July 27, 2021

Magnussen enjoying Cadillac after “easy to drive” F1 cars

Magnussen started 119 Grands Prix across his seven seasons in Formula 1 with McLaren, Renault and Haas, and scored 158 points. But as his options ran out after Haas elected to drop both he and teammate Romain Grosjean at the end of last season, Magnussen signed a deal to race a Cadillac DPi-V.R as Chip Ganassi Racing re-entered the IMSA WeatherTech SportsCar Championship.

Now the 28-year-old Dane says how much he appreciates his new environment, deriving a lot of satisfaction from piloting the 5.5-liter V8 prototype, even though the cars are lower tech than what he was used to.

“I’m really enjoying the Cadillac,” Magnussen said. “I feel like I’m getting back to the things that got me excited about being a race driver in the first place. This might sound odd, but the car is not easy to drive and that’s good! 

“Formula 1 cars are fantastic, obviously the fastest cars in the world, and I’m very thankful I achieved my dream of racing in Formula 1. But the cars are actually easy to drive. If you put any good race driver in a Formula 1 car, they would say the same thing. The electronic systems control most of the car’s performance. With the Cadillac there is much more that you control as the driver.

“And the sound! The Formula 1 engines sound kind of ‘blah’ these days. Hearing the engine behind you in the Cadillac, you know you’re in a racecar.”

He admits that being able to contend for victories, after witnessing first-hand the Mercedes-Benz AMG F1-dominated era of Formula 1, has also colored his view. Ganassi has scored six Rolex 24 Hours wins outright, two more in the GT Le Mans class, and has amassed five overall championships.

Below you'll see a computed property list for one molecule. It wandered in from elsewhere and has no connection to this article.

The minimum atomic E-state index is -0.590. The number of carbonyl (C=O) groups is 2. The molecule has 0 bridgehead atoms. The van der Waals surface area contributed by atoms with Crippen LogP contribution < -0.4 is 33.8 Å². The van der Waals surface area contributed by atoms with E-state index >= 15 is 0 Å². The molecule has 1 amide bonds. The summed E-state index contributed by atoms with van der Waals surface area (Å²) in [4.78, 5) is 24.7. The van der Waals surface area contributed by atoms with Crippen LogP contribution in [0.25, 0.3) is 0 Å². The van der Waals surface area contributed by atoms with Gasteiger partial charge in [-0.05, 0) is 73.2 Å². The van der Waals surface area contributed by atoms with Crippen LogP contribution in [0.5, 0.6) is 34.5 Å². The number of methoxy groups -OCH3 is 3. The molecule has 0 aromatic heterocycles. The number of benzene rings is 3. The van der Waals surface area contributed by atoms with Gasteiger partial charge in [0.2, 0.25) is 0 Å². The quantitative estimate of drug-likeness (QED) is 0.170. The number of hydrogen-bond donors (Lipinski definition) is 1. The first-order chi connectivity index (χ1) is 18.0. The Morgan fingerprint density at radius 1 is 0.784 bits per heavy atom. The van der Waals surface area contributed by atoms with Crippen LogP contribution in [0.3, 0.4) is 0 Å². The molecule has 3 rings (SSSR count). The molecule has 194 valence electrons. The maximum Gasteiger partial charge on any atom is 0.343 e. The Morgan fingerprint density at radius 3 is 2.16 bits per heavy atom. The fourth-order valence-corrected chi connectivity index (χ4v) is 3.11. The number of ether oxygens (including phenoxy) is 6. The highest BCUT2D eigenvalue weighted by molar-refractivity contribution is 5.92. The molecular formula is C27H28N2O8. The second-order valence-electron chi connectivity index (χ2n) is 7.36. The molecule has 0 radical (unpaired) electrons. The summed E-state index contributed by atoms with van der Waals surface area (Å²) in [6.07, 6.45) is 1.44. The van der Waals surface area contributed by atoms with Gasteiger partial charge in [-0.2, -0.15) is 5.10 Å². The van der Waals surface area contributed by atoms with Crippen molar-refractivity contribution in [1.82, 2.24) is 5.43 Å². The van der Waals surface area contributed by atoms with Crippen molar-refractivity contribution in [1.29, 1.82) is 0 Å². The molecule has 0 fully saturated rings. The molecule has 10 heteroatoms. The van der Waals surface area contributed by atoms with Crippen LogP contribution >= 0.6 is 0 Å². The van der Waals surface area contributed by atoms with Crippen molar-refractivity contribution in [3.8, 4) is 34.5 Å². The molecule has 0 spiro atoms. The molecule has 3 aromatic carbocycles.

“I was impressed by the professionalism of the [Ganassi] organization when I visited the shop in Indianapolis,” says Magnussen. “They clearly have a commitment to winning. Of course, every team wants to win. But in speaking with Mike and Chip, it’s obvious they only race to win. They’re not satisfied with second place or just being on the podium.

“When I started racing and through the early parts of my career, I did it to win. That’s why I wanted to race and also how you progress in your career: by winning races. [But] in Formula 1, unless you are with the top team or maybe the second team, you have no chance of winning. Your goal is to finish in the top 10 and earn points.” 

Magnussen says he has enjoyed the interaction with his fulltime teammate Renger van der Zande – who has won the last two Rolex 24s and two of the last three Petit Le Mans races in a Wayne Taylor-run Cadillac – and their Michelin Endurance Cup partner, IndyCar legend Scott Dixon.

“In Formula 1, your biggest opponent is your teammate,” he says. “The best way to advance to one of the top teams is to beat your teammate, so you do not want to help him in case by helping him you will hurt your career.

“This is different. I’m really enjoying working with Renger and Scott. If you have questions or if they see something that can make you better, make you faster, they will do their best to help you. The same goes for me. It’s a real team effort.” 

#01 Chip Ganassi Racing Cadillac DPi-V.R of Kevin Magnussen, Renger van der Zande, Scott Dixon.

#01 Chip Ganassi Racing Cadillac DPi-V.R of Kevin Magnussen, Renger van der Zande, Scott Dixon.

Photo by: Michael L. Levitt / Motorsport Images

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